LEARNER DRIVER INSURANCE
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Be the Ultimate Driving Supervisor
Are you in the process of, or planning to be a supervisor to a partner, friend or family member who is learning to drive?
First things first, make sure you check that you are an eligible supervisor before venturing out onto the roads.
- You must be over 25 and under 72
- You must have a full UK, EEA or EU driving licence that you have held for 3 years
- You must be qualified to drive the vehicle which you are supervising in, for example a manual driving licence for a manual car
If you managed to tick all of the above you are ready to become the ultimate driving supervisor here’s how…
1. Start off with a briefing meeting
It is important for both you and the learner to devise a plan to establish what the desired outcome of the supervision is. Are you starting from scratch? Do you want to squeeze in some extra practice? Or is this the final push before the big day? Once these have been discussed it will then be straight forward to monitor your progress and more importantly, help you both to get on the same page – this will avoid conflicts in the long run, we promise!
2. Check the car is safe and suitable
Once you have established what the learner driver’s aims are, the next step is deciding the car that you are going to supervise in. Check the car is 100% safe and secure to drive by reviewing the latest MOT. You could even get a service before the supervision to ease the nerves about being in the passenger seat.
3. Plan your routes carefully
It is important to have a structure to your chosen routes whilst supervising a learner driver to avoid approaching a hectic roundabout that the learner is not prepared for. Plan your routes in accordance to how prepared the learner is, as simply cruising about in the car may lead to some unexpected surprises!
4. Take it one step at a time
Try to visualise the learning process as a step ladder which the learner needs to climb up in order to reach certain stages. From manoeuvres to types of road such as a dual carriageway or windy country lanes, the learner needs to feel comfortable and more importantly prepared to take another step up the ladder, and you are involved in ensuring this goes smoothly so take it slowly and one step at a time.
5. Track progress
Once you have been through the planning procedure you are almost good to go! Whilst you are taking it one step at a time it is a good idea to track which stage of the ladder you have reached after each practice drive. Tracking progress is important, as it will allow you to start straight from where you left off whilst avoiding any over exaggerations about how much you have actually practiced that busy roundabout.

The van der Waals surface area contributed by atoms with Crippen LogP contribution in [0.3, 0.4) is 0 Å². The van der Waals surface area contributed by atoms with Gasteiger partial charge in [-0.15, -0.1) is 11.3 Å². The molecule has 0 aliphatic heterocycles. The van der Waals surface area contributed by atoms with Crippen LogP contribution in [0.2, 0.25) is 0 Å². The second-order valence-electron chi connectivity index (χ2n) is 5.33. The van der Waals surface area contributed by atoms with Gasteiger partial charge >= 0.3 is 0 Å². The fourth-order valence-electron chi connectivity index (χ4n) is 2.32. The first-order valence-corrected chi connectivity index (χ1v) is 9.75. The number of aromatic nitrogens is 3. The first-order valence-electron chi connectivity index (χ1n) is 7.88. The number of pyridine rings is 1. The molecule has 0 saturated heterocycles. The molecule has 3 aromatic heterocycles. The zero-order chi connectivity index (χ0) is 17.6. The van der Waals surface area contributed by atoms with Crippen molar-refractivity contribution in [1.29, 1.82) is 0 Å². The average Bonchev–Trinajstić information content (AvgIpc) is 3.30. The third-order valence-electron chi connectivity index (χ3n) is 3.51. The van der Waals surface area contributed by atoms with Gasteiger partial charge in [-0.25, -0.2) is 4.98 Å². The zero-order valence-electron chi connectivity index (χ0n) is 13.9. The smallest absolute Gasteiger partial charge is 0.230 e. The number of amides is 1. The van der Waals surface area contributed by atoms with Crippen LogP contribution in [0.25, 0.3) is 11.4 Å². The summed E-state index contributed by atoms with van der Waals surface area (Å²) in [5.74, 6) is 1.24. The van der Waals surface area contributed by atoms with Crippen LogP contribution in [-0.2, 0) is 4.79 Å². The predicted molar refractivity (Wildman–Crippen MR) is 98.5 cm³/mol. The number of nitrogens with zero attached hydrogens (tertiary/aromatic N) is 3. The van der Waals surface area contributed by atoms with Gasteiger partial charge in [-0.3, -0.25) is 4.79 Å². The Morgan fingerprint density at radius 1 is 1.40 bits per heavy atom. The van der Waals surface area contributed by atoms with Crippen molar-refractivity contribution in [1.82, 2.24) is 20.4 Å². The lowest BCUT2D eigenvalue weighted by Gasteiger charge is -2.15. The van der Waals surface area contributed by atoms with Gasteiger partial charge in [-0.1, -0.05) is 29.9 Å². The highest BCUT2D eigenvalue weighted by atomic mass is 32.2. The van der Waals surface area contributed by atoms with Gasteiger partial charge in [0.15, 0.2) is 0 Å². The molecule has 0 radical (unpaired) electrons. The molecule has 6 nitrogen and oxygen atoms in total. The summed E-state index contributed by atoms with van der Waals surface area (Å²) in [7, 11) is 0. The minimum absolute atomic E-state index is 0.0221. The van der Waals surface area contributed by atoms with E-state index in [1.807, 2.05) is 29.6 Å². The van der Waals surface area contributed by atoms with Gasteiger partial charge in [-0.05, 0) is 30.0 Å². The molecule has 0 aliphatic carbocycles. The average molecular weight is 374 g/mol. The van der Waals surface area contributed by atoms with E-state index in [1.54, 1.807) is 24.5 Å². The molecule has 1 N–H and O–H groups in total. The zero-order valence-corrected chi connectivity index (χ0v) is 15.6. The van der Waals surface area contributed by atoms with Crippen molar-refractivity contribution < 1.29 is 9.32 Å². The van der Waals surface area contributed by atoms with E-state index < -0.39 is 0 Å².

6. Avoid conflict
If you and the learner driver have had a disagreement before the lesson and conflicts are still clearly brewing, then it might be worth postponing the drive until things have simmered down. However, if you are already out on a drive and a stressful situation occurs, pull over and talk through what happened, wind down the windows and let the learner driver calm down fully before you continue.
7. Don’t let down your guard
It may be tempting to sit back and text a friend or check out the latest on your Facebook page whilst the learner is having a practice drive. However in this situation, it is actually illegal for the person supervising a learner driver to use a mobile phone. You need to be as observant as if you were driving yourself to avoid any careless accidents.
8. Be a model teacher
As a supervisor you may have to drive the learner driver to a road which you feel may be most appropriate for the stage they are at. During the time which you are driving, try to avoid exposing the learner to some of your usual driving habits. Make a conscious effort to hold your tongue when another driver frustrates you, avoid speeding and hold back from pulling out on roundabouts just that little bit too early
9. Take a weight off your shoulder
Do you feel uneasy about teaching a learner driver from scratch? Do you want that extra bit of reassurance that you are teaching them what is required for their driving test? Then why not suggest the learner driver take some professional lessons to compliment your supervision- and take the pressure off of you a little!
10. Keep calm
Don’t let your expectations exceed too high; you must be understanding that the learner driver is still…well, learning.
Finally…check out our acceptance criteria before getting insurance to ensure that both the learner and the supervisor are suitable for our learner driver policies.